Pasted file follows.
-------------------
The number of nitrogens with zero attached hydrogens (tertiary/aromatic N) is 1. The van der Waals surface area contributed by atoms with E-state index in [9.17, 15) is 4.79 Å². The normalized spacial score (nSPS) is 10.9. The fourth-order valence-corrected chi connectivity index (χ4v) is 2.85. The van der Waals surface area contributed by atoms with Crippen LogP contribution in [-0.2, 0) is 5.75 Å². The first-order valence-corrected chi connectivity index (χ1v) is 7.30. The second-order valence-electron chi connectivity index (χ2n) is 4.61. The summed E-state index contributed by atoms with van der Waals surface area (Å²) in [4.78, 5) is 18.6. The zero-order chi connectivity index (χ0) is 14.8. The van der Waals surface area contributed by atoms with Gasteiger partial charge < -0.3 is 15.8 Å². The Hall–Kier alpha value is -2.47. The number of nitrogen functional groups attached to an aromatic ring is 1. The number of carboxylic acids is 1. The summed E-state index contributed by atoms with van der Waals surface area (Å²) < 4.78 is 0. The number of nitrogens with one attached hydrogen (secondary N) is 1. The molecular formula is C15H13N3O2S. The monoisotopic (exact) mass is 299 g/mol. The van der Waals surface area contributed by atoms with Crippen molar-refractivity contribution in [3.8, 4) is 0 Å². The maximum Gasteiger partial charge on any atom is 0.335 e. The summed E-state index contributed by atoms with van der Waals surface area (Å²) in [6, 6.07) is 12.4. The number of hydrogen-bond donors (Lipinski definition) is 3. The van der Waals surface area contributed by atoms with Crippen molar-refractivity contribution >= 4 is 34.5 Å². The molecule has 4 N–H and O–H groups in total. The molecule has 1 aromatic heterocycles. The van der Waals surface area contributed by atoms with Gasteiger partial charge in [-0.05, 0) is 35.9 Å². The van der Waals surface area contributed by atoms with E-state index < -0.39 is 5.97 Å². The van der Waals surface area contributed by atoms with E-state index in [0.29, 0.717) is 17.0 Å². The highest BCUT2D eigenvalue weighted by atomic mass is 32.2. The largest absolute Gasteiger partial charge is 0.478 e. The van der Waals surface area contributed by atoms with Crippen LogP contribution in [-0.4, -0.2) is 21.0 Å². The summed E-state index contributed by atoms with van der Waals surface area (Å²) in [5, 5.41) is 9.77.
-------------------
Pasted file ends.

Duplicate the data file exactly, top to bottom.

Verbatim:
The number of nitrogens with zero attached hydrogens (tertiary/aromatic N) is 1. The van der Waals surface area contributed by atoms with E-state index in [9.17, 15) is 4.79 Å². The normalized spacial score (nSPS) is 10.9. The fourth-order valence-corrected chi connectivity index (χ4v) is 2.85. The van der Waals surface area contributed by atoms with Crippen LogP contribution in [-0.2, 0) is 5.75 Å². The first-order valence-corrected chi connectivity index (χ1v) is 7.30. The second-order valence-electron chi connectivity index (χ2n) is 4.61. The summed E-state index contributed by atoms with van der Waals surface area (Å²) in [4.78, 5) is 18.6. The zero-order chi connectivity index (χ0) is 14.8. The van der Waals surface area contributed by atoms with Gasteiger partial charge < -0.3 is 15.8 Å². The Hall–Kier alpha value is -2.47. The number of nitrogen functional groups attached to an aromatic ring is 1. The number of carboxylic acids is 1. The summed E-state index contributed by atoms with van der Waals surface area (Å²) < 4.78 is 0. The number of nitrogens with one attached hydrogen (secondary N) is 1. The molecular formula is C15H13N3O2S. The monoisotopic (exact) mass is 299 g/mol. The van der Waals surface area contributed by atoms with Crippen molar-refractivity contribution in [3.8, 4) is 0 Å². The maximum Gasteiger partial charge on any atom is 0.335 e. The summed E-state index contributed by atoms with van der Waals surface area (Å²) in [6, 6.07) is 12.4. The number of hydrogen-bond donors (Lipinski definition) is 3. The van der Waals surface area contributed by atoms with Crippen molar-refractivity contribution >= 4 is 34.5 Å². The molecule has 4 N–H and O–H groups in total. The molecule has 1 aromatic heterocycles. The van der Waals surface area contributed by atoms with Gasteiger partial charge in [-0.05, 0) is 35.9 Å². The van der Waals surface area contributed by atoms with E-state index < -0.39 is 5.97 Å². The van der Waals surface area contributed by atoms with E-state index in [0.29, 0.717) is 17.0 Å². The highest BCUT2D eigenvalue weighted by atomic mass is 32.2. The largest absolute Gasteiger partial charge is 0.478 e. The van der Waals surface area contributed by atoms with Crippen LogP contribution in [-0.4, -0.2) is 21.0 Å². The summed E-state index contributed by atoms with van der Waals surface area (Å²) in [5, 5.41) is 9.77.